Swot had no interest in joining in the argument that she had seen enacted daily since their arrival, but she was interested in the other source of sound. A large African woman, wrapped in brightly colored cloth, was beating on the crippled kid. That’s what Swot called him in her own mind. “the crippled kid”; not exactly politically correct but it was Swot’s mind and she could fill it with whatever thoughts she wanted to think.
The kid was hopping on one foot because the fat woman had already kicked away his pathetic homemade crutch, and he was screaming in outrage as the woman, who Swot believed was his mother, or maybe stepmother, who was trying to tie something around his neck; something that he kept grabbing from her and throwing into the mud from which she would retrieve it with more shouting, or cursing, and try again. The boy’s eyes were wide with terror. He was just a little kid, maybe 11 or 12 years old, and the woman was very big and very strong. Well, Swot know something about being little, and overlooked, and she felt for the poor kid. She marched out of the room, barefooted it across the compound and with one well-placed shove, pushed the fat woman into the mud. The woman landed on her large backside with a satisfyingly loud squelch.
They all turned to look at Swot. “I’m going back to bed,” she said to her grandmother.
“Swot,” she said, “what’s wrong?”
“What’s wrong?” Swot shouted back. “What isn’t wrong, that’s what I’d like to know, and my name isn’t Swot, it’s Sarah.”
She reached down and grabbed the object that the fat woman was holding. It was a little leather bag on a string. “He doesn’t want to wear it,” she said. “He told you that last night. Now leave him alone.”
She could see that the fat woman was gathering her breath to express her outrage, and out of the corner of her eye she could see her grandmother headed for her to hug her or hit her, Swot didn’t know which. That’s the way it was with Swot’s grandmother, not that Swot could ever call her grandmother, or gran, or anything warm and cuddly. She was allowed to call her Brenda, because, as she had explained to Swot as soon Swot was old enough to speak, Brenda was her name.
So, Brenda was coming at Swot, the crippled kid was hopping back to his seat on the verandah, and the fat woman was preparing to blast Swot in a language Swot didn’t understand, when someone pounded on the huge metal gates that enclosed Swot’s grandfather’s compound.
Everyone in the compound stood and watched as the guard opened the man door and looked outside. They continued to wait in expectant silence while he pulled back the bolts and opened the gates wide enough to admit a man on a motorcycle. Dressed in blue jeans and a grey tee shirt, spattered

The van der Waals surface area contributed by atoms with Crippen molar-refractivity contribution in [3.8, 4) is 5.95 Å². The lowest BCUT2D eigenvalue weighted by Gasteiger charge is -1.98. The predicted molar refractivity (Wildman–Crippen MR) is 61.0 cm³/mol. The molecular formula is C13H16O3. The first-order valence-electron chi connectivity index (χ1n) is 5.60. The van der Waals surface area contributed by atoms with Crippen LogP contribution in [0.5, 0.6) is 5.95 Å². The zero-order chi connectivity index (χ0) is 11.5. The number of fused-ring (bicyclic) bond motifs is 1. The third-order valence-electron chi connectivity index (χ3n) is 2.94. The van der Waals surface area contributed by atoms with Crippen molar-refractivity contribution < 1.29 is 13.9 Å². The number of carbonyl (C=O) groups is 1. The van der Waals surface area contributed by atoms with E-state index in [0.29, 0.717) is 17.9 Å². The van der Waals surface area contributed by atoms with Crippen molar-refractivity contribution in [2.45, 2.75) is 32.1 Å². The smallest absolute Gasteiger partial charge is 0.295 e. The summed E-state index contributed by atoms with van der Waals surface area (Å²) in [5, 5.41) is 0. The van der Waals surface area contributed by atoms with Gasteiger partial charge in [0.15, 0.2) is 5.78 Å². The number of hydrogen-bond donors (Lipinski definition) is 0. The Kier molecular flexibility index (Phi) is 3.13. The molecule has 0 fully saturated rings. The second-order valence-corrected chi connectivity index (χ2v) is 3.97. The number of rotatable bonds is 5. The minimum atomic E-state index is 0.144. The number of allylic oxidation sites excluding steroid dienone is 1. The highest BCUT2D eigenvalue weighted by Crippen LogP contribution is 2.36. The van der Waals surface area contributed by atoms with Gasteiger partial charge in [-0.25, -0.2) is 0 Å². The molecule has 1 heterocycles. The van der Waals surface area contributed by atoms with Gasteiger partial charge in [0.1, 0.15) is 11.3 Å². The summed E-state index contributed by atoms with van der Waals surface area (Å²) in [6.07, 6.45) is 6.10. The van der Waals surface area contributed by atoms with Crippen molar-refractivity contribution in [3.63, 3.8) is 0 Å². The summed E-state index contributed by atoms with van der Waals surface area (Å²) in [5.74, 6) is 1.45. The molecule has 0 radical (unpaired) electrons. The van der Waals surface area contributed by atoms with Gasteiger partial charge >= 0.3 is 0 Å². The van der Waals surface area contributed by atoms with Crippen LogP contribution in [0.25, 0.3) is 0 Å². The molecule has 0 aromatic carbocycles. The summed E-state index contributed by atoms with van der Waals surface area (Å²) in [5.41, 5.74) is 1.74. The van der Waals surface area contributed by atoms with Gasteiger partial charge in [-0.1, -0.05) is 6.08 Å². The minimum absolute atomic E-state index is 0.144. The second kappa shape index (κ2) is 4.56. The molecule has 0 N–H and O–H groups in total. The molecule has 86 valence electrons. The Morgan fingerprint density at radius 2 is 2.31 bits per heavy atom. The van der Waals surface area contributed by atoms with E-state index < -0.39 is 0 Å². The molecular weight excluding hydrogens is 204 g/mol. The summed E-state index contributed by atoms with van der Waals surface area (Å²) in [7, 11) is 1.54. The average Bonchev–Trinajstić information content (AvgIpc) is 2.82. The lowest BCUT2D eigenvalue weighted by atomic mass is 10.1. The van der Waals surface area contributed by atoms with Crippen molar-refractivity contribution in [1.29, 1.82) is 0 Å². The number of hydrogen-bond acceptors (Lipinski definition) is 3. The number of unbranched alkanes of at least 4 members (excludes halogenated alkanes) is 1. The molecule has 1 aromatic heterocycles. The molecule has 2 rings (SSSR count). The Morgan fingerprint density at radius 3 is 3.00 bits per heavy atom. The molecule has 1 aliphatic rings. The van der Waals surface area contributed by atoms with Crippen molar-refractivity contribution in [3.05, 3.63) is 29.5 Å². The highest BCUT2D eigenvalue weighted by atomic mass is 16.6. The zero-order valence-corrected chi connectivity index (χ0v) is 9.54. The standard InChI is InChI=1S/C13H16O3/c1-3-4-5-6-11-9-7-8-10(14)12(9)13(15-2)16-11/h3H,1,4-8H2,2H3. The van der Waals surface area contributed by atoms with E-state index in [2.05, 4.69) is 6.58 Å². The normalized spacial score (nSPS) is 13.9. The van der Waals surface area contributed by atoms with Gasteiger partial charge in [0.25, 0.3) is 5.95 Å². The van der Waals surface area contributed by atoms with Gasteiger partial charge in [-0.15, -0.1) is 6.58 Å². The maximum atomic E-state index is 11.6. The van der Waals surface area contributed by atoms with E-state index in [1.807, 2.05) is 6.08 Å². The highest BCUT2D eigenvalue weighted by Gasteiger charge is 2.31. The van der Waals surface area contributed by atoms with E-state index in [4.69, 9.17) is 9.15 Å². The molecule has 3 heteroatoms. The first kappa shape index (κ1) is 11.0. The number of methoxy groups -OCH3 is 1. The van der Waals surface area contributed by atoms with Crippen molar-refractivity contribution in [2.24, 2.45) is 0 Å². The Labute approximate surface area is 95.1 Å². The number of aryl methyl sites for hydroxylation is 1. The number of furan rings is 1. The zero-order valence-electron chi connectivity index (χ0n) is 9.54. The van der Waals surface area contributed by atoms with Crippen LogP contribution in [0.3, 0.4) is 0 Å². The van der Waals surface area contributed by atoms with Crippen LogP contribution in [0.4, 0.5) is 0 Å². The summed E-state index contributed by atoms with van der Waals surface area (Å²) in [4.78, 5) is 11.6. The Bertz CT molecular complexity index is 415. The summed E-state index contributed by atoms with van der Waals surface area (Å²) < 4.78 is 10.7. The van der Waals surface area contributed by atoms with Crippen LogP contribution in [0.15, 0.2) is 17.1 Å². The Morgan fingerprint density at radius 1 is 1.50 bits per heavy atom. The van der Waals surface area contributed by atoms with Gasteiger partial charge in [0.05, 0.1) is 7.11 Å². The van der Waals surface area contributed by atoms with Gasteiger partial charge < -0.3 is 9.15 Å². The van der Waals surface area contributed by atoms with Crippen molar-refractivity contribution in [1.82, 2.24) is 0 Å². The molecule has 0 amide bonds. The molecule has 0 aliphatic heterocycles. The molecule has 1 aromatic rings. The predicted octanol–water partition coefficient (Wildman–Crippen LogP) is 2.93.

with mud and wearing an enormous crash helmet, the man skidded to a halt, and succeeded in doing what everyone else had avoided doing so far; he splashed mud on Swot’s grandfather’s tie. Her grandfather remained impassive behind his dark glasses while two of his henchmen stepped forward to grab the motorcycle. They didn’t have to worry. The rider had already dropped the motorcycle to the ground and was tugging off his helmet. A shock of white hair appeared and then a sun browned, once white face. He turned to face the shocked little tableau.
“They’ve killed the Peace Corps worker,” he shouted in a voice that was pure Virginia. “They dumped him on my front porch.”
“Another one of John Kennedy’s ideas gone bad,” Swot’s grandmother muttered. She approached the
white man and looked him full in the face. There was what one can only call a “pregnant”pause.
“Rory Marsden,” she gasped.
“Songbird,” he said, in tones of disbelief.
Songbird? When, Swot wondered, had Brenda been called Songbird?
“What did you do with my cows?” Grandmother Brenda Songbird asked.
“What cows?” the man asked.
“The wedding cows,” Brenda said.
“We ate them,” the man said impatiently. “What are you doing here?”
Brenda turned to Swot’s grandfather. “He didn’t return them; he ate them,” she said, “so we’re still married.”
The grandfather flicked the mud off his tie, took the grandmother by the shoulders and more or less lifted her out of the way. He was now face to face with the elderly white man. “Tell me again,” he said in his deep rumbling African voice.
“It was years ago,“ said Rory the white man. “What is she doing here?”
“Never mind about her,” said the grandfather, “tell me about the Peace Corps Worker”.
“Multiple stab wounds;” Rory said angrily. “Dumped on my porch. It looked like he’d been in a hell of a fight.”
He hesitated and his voice softened. “He was just a kid,” he said; “really, a nice kid. Why do they
have to go so crazy when they come here? “
He splashed through the mud to the verandah where Swot stood. “Welcome to Africa, “he
said, and then he sat down suddenly on the cement, as though his legs had given way.
“Hi,” said Swot.
Rory looked at Swot’s grandmother, “Is she with you?” he asked.
“She’s my granddaughter,” said Brenda, “and she’s a genius.”
Swot winced. Why did Brenda have to keep saying that?
“Are you?” Rory asked, looking at Swot.
“Yes,” said Swot, “but I am also a person.”
She glared at her grandmother. “I am not just defined by the fact that I am intelligent,” she said.
“No, of course not,” said Brenda, “but she did graduate from college last month, and she is only eighteen.
She finished High School at fourteen.”
“So she’s the daughter of___”, said Rory.
“Yes, she’s the daughter of my daughter, and Herbert is her grandfather.”
“Family reunion?” Rory asked.
“Some reunion,” said Swot. She couldn’t think of anything else to say on the subject of her grandmother’s reunion with the husband she had not seen in the past fifty years, so she turned her back on Rory Marsden and went back into her room, slamming the door behind her. She sat down on the bed and buried her head in her hands. So she was a genius, so what? Life would have been so much easier if she had been born beautiful instead of smart but the mirror didn’t lie; it only confirmed her own opinion of herself, horrible hair, mud colored eyes, skinny legs; a loser in the gene pool.